excessive angry when she gave him the
• June 4, 1712. I SIR,- It is in vain to deny it, basest, in
| letter; and that he told her, for she asked,
I that Cynthio only looked at the clock, takfalsest of mankind; my maid, as well as the
ling snuff, and writ two or three words on bearer, saw you. The injured
the top of the letter when he gave him his.
| Now the plot thickened so well, as that After Cynthio had read the letter, he Cynthio saw he had not much more to acasked Robin how she looked, and what she complish, being irreconcilably banished: he said at the delivery of it. Robin said she writ, spoke short to him, and called him back
MADAM, -I have that prejudice in faagain, and had nothing to say to him, and
vour of all you do, that it is not possible for bid him and all the men in the world go out, of her sight; but the maid followed, and bid
you to determine upon what will not be him bring an answer.
very pleasing to your obedient servant,
CYNTHIO." Cynthio returned as follows:
This was delivered, and the answer re"June 4, Three afternoon, 1712.
turned, in a little more than two seconds. Madam,—That your maid and the bearer have seen me very often is very 'SIR,_Is it come to this? You never certain; but I desire to know, being engaged loved me, and the creature you were with at piquet, what your letter means by 'tis is the properest person for your associate. in vain to deny it.” I shall stay here all I despise you, and hope I shall soon hate the evening. Your amazed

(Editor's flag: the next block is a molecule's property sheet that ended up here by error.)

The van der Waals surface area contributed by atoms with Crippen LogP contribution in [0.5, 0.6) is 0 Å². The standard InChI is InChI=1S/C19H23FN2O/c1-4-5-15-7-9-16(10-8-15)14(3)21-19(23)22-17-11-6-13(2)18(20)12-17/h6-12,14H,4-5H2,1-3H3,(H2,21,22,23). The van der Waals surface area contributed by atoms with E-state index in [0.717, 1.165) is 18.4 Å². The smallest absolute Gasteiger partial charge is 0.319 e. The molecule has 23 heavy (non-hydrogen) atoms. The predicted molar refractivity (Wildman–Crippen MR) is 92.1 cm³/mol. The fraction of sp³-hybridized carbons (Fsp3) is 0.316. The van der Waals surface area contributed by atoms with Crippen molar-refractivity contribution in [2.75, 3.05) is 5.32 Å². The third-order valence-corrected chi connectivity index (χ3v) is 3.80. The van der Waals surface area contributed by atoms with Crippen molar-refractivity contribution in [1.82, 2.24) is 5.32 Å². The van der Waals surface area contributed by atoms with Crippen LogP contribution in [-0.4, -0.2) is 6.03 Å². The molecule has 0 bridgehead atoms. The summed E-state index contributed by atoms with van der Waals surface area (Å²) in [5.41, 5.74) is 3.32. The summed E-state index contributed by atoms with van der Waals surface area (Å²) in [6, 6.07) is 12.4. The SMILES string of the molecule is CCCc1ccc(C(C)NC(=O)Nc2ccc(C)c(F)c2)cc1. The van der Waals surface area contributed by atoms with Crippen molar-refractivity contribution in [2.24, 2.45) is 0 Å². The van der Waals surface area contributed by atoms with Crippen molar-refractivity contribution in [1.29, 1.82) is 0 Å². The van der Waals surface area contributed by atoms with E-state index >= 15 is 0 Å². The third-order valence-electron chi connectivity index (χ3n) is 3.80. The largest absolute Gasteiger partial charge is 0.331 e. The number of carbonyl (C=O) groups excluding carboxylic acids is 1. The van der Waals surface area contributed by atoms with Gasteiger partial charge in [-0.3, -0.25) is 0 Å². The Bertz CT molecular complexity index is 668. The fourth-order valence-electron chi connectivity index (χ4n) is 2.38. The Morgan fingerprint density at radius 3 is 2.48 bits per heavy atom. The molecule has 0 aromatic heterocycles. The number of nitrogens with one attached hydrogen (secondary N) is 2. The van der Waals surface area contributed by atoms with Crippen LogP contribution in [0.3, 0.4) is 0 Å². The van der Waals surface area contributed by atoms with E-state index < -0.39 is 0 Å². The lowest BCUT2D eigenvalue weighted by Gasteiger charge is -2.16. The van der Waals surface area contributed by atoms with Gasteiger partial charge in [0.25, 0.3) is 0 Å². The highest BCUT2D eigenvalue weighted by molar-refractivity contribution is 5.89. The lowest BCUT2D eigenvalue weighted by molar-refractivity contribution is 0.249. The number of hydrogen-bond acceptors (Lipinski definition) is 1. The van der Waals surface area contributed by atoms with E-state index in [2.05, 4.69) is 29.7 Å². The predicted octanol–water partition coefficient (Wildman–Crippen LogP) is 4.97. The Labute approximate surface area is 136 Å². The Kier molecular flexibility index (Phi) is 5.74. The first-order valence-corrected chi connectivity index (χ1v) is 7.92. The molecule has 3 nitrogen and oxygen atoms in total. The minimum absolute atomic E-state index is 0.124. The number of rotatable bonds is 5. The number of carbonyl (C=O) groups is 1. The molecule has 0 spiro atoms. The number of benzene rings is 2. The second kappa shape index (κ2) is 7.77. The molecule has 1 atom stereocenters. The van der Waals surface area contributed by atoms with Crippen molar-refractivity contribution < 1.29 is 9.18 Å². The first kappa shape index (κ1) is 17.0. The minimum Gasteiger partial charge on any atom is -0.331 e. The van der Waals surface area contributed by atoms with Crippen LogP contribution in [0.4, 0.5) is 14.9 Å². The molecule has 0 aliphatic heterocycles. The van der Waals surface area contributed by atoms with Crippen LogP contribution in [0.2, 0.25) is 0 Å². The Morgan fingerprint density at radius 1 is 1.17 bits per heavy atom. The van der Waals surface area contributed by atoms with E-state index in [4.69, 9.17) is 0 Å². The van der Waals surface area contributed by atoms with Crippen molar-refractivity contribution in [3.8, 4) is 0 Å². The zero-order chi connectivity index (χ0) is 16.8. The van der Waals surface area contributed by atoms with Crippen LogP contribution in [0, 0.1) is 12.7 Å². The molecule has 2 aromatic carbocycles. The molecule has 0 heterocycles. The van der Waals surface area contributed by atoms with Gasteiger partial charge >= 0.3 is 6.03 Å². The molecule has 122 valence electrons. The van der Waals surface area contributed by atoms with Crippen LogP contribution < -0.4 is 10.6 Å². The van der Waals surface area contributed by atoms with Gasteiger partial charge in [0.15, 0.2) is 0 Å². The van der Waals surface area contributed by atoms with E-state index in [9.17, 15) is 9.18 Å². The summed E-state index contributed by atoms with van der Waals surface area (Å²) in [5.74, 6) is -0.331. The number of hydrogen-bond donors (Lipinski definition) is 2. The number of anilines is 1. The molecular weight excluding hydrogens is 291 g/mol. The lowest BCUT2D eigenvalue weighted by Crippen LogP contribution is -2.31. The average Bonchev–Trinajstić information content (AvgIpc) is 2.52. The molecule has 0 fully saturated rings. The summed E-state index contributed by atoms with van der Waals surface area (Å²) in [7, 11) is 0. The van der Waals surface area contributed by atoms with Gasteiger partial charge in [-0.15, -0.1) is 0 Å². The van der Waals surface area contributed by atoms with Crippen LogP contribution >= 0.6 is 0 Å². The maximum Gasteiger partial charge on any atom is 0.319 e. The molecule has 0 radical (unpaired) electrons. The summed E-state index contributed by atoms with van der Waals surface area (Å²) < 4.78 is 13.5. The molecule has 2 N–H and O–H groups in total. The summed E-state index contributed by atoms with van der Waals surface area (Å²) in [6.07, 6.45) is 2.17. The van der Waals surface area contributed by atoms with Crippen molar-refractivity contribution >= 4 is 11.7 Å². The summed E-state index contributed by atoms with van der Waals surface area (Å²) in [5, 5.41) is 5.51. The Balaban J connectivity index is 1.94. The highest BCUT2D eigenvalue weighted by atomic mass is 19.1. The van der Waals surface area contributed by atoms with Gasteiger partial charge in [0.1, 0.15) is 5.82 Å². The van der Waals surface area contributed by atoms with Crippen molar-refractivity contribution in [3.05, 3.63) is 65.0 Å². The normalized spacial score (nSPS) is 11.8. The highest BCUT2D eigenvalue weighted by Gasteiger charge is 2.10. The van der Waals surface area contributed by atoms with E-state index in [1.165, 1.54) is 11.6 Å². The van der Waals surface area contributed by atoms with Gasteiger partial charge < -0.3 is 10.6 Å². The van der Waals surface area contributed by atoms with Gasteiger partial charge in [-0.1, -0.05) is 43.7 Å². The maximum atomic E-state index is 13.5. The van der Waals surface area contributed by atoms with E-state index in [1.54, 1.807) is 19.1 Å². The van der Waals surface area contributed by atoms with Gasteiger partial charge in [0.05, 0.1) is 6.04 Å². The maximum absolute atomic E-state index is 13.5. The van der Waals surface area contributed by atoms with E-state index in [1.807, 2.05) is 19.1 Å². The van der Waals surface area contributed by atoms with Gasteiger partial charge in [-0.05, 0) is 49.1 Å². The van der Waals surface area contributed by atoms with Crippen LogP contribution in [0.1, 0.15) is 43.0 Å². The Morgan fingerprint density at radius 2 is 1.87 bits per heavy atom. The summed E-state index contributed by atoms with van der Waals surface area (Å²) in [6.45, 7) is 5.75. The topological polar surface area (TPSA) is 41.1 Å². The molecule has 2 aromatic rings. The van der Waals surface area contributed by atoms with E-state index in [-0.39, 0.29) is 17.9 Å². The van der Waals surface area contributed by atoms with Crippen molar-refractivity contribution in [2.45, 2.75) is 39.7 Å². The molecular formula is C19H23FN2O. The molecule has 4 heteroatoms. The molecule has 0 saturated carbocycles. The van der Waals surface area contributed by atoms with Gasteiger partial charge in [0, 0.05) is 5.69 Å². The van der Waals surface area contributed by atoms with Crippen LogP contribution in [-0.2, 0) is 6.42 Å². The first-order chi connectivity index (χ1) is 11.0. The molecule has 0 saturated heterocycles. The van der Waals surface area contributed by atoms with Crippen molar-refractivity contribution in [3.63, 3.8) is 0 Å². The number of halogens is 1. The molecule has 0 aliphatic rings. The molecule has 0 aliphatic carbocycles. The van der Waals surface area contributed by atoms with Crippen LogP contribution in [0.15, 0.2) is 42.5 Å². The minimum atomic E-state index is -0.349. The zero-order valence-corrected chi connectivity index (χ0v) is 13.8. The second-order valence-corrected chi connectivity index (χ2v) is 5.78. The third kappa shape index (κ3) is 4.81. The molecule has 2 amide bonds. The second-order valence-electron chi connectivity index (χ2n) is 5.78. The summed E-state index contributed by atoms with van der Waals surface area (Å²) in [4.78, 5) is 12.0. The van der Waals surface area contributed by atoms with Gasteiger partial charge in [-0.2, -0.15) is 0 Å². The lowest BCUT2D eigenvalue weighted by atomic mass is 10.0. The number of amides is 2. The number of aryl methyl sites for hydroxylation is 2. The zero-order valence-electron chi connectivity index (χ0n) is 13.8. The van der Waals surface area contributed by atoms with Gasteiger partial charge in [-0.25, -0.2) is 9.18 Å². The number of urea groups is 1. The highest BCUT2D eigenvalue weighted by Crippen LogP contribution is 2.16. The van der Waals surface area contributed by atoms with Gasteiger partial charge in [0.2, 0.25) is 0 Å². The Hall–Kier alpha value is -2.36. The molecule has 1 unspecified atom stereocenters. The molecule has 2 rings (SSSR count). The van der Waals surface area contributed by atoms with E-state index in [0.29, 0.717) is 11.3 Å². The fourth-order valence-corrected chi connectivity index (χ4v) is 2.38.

| you as a villain to the credulous CYNTHIO.'
FLAVIA.' As soon as Robin arrived with this, Flavia Robin ran back with: answered:
• MadaM,Your credulity when you are * Resembled.
| to gain your point, and suspicion when you
fear to lose it, make it a very hard part to much insisted upon, I shall but just mention behave as becomes your humble slave, them, since they have been handled by
CYNTHIO, many great and eminent writers. Robin whipt away and returned with,
I would therefore propose the following
methods to the consideration of such as • MR. WELLFORD,-Flavia and Cynthio
would find out their secret faults, and make are no more. I relieve you from the hard | a true estimate of themselves. part of which you complain, and banish In the first place, let them consider well you from my sight for ever.
what are the characters which they bear “ANN HEART.'
among their enemies. Our friends very Robin had a crown for his afternoon's often Aatter us, as much as our own hearts. work; and this is published to admonish
They either do not see our faults, or conCecilia to avenge the injury done to Flavia, ceal them from us, or soften them by their
representations, after such a manner that we think them too trivial to be taken notice
of. An adversary, on the contrary, makes No. 399.] Saturday, June 7, 1712, a stricter search into us, discovers every
flaw and imperfection in our tempers; and Ut nemo in sese tentat descendere!- Per. Sat. iv. 23. though his malice may set them in too strong None, none descends into himself to find